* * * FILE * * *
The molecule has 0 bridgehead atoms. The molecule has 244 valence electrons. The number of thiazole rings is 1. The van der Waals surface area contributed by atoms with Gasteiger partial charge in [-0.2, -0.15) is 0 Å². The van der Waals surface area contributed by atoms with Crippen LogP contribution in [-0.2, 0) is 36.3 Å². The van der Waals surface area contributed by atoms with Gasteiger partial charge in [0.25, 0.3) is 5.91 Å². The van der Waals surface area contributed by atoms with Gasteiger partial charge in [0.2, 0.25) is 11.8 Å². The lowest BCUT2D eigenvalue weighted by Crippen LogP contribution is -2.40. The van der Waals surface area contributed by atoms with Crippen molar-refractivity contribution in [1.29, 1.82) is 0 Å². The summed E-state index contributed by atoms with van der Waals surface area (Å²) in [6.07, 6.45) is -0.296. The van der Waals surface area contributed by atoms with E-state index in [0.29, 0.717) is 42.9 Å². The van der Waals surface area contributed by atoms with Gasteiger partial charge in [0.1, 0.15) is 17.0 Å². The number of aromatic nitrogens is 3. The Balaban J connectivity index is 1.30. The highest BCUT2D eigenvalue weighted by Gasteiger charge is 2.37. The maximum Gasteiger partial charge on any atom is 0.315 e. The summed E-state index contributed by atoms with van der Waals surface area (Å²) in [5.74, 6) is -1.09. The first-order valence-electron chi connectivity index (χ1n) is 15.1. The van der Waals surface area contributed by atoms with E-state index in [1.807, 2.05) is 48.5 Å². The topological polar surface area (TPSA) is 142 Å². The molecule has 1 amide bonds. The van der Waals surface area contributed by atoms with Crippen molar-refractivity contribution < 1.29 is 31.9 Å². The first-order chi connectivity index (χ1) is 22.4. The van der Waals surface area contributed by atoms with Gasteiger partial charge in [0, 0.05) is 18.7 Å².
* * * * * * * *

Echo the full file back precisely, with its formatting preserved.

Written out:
The molecule has 0 bridgehead atoms. The molecule has 244 valence electrons. The number of thiazole rings is 1. The van der Waals surface area contributed by atoms with Gasteiger partial charge in [-0.2, -0.15) is 0 Å². The van der Waals surface area contributed by atoms with Crippen LogP contribution in [-0.2, 0) is 36.3 Å². The van der Waals surface area contributed by atoms with Gasteiger partial charge in [0.25, 0.3) is 5.91 Å². The van der Waals surface area contributed by atoms with Gasteiger partial charge in [0.2, 0.25) is 11.8 Å². The lowest BCUT2D eigenvalue weighted by Crippen LogP contribution is -2.40. The van der Waals surface area contributed by atoms with Crippen molar-refractivity contribution in [1.29, 1.82) is 0 Å². The summed E-state index contributed by atoms with van der Waals surface area (Å²) in [6.07, 6.45) is -0.296. The van der Waals surface area contributed by atoms with E-state index in [0.29, 0.717) is 42.9 Å². The van der Waals surface area contributed by atoms with Gasteiger partial charge in [0.1, 0.15) is 17.0 Å². The number of aromatic nitrogens is 3. The Balaban J connectivity index is 1.30. The highest BCUT2D eigenvalue weighted by Gasteiger charge is 2.37. The maximum Gasteiger partial charge on any atom is 0.315 e. The summed E-state index contributed by atoms with van der Waals surface area (Å²) in [5.74, 6) is -1.09. The first-order valence-electron chi connectivity index (χ1n) is 15.1. The van der Waals surface area contributed by atoms with E-state index in [1.807, 2.05) is 48.5 Å². The topological polar surface area (TPSA) is 142 Å². The molecule has 1 amide bonds. The van der Waals surface area contributed by atoms with Crippen molar-refractivity contribution < 1.29 is 31.9 Å². The first-order chi connectivity index (χ1) is 22.4. The van der Waals surface area contributed by atoms with Gasteiger partial charge in [0, 0.05) is 18.7 Å².